Georgette Heyer set the stage for the modern—Post Modern to be literary—Regency novel. She gave us a perspective of the haut-ton, the highest of society, to the middle class and even glimpses into the darker side of that fascinating era. She gave us a broad spectrum of the Napoleonic wars and dashing, sometimes dangerous, heroes, with spirited but never anachronistic heroines.

“In my mind,” says Rita award-winning author Diane Gaston, “what defines a book as a Regency is the setting. Is it set in the "Regency World?" To me, the Regency world means that it is written from the British perspective, about the places, events, and people who lived in Great Britain or were British during roughly 1790 to 1830. The setting could include British India, British characters in Europe (such as British soldiers in the Napoleonic War--like in my Three Soldiers Series ), or even America (War of 1812, for example), but it is about British characters and involved in British social, political, or economic concerns. Mostly, though, the stories take place in Great Britain and are about the social world of the privileged, although some of my Regencies have been about characters who are not of the aristocracy, but whose lives are more peripherally involved.

Shannon Donnelly, an award-winning Regency author, responds to my ques

tion with, “it was an era when style mattered more than almost anything else. Good "ton" mattered -- wit and fashion.” (Note: “Good ton” means having a respectable reputation in Society.)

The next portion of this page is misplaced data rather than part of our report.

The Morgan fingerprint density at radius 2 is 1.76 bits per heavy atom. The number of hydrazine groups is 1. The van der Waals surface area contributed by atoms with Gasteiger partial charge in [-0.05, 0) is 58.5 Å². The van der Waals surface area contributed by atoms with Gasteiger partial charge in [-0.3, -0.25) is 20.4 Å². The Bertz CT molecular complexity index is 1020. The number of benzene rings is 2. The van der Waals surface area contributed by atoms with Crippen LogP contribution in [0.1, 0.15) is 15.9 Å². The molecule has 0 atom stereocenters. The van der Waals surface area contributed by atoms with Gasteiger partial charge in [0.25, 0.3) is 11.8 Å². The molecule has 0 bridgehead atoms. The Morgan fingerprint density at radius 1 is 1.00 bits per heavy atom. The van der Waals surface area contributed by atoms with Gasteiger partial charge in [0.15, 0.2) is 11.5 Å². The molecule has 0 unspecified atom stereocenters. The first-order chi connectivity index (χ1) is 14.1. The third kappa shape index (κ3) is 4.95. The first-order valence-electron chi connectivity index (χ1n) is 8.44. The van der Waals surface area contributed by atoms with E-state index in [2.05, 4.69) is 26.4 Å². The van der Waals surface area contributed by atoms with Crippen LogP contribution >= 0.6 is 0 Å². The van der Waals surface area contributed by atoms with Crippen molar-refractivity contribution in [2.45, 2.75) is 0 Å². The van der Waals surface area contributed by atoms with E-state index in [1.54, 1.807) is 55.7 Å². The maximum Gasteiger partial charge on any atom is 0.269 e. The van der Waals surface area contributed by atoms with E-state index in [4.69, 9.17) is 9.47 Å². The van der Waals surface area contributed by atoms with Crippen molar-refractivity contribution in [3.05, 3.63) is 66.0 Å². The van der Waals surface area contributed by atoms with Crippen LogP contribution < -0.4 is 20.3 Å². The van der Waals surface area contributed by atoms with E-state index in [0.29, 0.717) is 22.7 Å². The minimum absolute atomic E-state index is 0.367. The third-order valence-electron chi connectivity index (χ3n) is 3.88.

I think of gentlemen and ladies, fashion, glitz, glamour, and society,” replies Kristi Ann Hunt, fan of the genre and writing her own Regency novel. “I think of the wonderful interest created by a period in such transition - the shift of power among the classes where society and family history still reigns supreme, but money can buy you a place, too. The horse is still the main form of transportation but the train is making an appearance as well. Even indoor plumbing is making its way into buildings. Mostly I think I'm going to read a book that takes me to a place that is either a world in transition or one where reality is still covered with a sheen of old society. I expect characters that are at least aware of the strict social rules, even if they choose to break them. I expect men to treat women like ladies. I like the clothing of the time period.”

All of these ladies and the scores of others who responded to my questions sum up the subgenre of historical romance novels in this same fashion. Wholeheartedly, I concur. It is an exciting time in history with a world of opportunity for romance and adventure, grief to overcome and joy to share, advancement in science and a powerful need to carry the grace of God to a society that went to church out of obligation and habit and not a need to w


Although Jane Austen’s endurance into the twenty-first century brings readers to an awareness of the Regency period, her novels barely scratch the surface of everything going on in that world. Georgette Heyer and those who followed in her footsteps—Clare Darcy, Patricia Veryan, etc.--took the genre one, two, a dozen steps further.

In writing inspirational Regency romantic adventures such as my espionage plot in A Necessary Deception, I wish to open a whole new world to readers—the realization that the people of the Regency era needed more substance. It was a world of constant seeking after entertainment and pleasure, concern about their shoes and clothes and appearance, leaving little room for God. . .

Sound familiar?

Yes, the parallels are often eerie and enough for another blog post. Let us just say that, through writing a spiritual aspect into the Regency subgenre, I, like my predecessors, the late Jane Orcutt and beloved Marylu Tyndall, and my co-Regency authors Ruth Axtell Morren, Louise M. Gouge, and a handful of others, wish to open up a new horizon to readers of Christian fiction and Regency romances.